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Fallacies- Philosophy.docx

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Department
Philosophy
Course Code
PHI1101
Professor
Mark Brown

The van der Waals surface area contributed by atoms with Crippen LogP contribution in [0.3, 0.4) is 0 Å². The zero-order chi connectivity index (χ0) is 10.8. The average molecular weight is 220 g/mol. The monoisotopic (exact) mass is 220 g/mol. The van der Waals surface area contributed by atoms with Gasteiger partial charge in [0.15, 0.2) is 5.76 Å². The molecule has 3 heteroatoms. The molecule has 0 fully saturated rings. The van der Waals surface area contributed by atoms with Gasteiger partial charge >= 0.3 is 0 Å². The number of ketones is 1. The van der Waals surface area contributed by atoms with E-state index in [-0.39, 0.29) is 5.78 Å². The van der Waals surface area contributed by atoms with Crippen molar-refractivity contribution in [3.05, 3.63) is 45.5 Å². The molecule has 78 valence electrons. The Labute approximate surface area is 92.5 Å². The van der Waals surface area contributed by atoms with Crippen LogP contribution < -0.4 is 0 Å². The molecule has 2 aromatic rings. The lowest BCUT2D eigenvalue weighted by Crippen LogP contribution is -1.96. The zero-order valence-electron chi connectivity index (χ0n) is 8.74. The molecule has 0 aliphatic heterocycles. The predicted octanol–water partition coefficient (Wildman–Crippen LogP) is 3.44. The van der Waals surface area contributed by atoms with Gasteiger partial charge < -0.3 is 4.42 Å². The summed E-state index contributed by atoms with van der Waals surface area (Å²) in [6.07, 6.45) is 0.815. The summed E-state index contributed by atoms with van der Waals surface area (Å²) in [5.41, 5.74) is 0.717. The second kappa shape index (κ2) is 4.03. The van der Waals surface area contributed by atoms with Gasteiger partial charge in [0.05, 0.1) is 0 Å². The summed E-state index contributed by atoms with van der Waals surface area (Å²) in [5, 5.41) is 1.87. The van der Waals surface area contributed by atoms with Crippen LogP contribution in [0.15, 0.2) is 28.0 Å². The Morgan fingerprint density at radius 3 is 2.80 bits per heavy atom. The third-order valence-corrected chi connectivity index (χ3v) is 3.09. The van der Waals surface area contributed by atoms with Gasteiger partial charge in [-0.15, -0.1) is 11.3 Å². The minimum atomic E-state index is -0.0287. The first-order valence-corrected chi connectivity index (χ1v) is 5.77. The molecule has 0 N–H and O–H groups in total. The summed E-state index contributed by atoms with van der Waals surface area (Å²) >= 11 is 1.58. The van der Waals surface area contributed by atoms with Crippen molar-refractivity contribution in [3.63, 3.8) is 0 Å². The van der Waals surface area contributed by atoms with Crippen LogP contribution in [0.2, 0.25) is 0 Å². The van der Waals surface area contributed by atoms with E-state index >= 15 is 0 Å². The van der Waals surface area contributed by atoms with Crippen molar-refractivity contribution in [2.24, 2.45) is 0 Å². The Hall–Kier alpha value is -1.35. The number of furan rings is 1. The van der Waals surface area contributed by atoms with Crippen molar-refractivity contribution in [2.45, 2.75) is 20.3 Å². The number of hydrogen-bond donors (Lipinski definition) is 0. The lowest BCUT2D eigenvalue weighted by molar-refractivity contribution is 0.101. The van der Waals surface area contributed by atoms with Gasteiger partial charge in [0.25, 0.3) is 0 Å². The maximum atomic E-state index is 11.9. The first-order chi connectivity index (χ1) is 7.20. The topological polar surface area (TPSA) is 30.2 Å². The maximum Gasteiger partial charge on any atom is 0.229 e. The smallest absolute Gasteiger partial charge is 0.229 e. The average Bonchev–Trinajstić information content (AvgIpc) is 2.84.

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Fallacies Bad argument 18 fallacies Fallacies seem plausible, but are logically powerless 1) Appeal to ignorance: arguing that a lack of evidence proves something. No one  has shown that ghosts are not real, therefore ghosts are real 2) Appeal to inappropriate authority­ person is an expert in one field doesn’t  necessarily mean they’re an expert in another­ My laywer says that the new  treatment for MS is no good, he must be right 3) Fallacy of appeal to general belief, Argues that a claim must be true because a  good number of people believe it, as far as the truth of a claim is concerned, what  many people believe is irrelevant.­ ex 4) Appeal to popular attitudes and emotions­ Peer pressure, pressure from peers  to believe or do things the group does­ all your friend think your views are  ridiculous, that should be proof enough that you’re wrong.  ALSO a belief that  “our group is the best” ex­ religion, political party, generation, social class,  country – Ex­ we cant let these people move into our neighborhood, they’re not  like us. 5) The gamblers fallacy­ thinking that previous events influence the probabilities in  the random event at hand. 6) The false cause fallacy (Post hoc): Confusing cause with temporal order­ The  rooster crowed, and then the sun came up. So the rooster made the sun come up...  just cause one thing comes before another, doesn’t mean it’s the cause 7) Fallacy of hasty generalizations: when conclusion is made about a whole group  based on an inadequate sample of the group: Ex­you shouldn’t buy a dell  computer, I bought one last year and it has given me nothing but trouble.  When  results from group of people, can be steryotyping 8) Fallacy of the false dilemma: saying there are only 2 alternatives to consider in  some issue when there are actually more than two EX­ either you support war or  you are a traitor to your country. You don’t support war, you are a traitor. WHEN  youre given an either or statement, but there could clearly me more  9) Fallacy of the loaded question: attempting to get an answer to a question that  assumes the truth of an unaproved assumption. Ex: have you stopped beating your  dog? ­­­ yes= beating dog N
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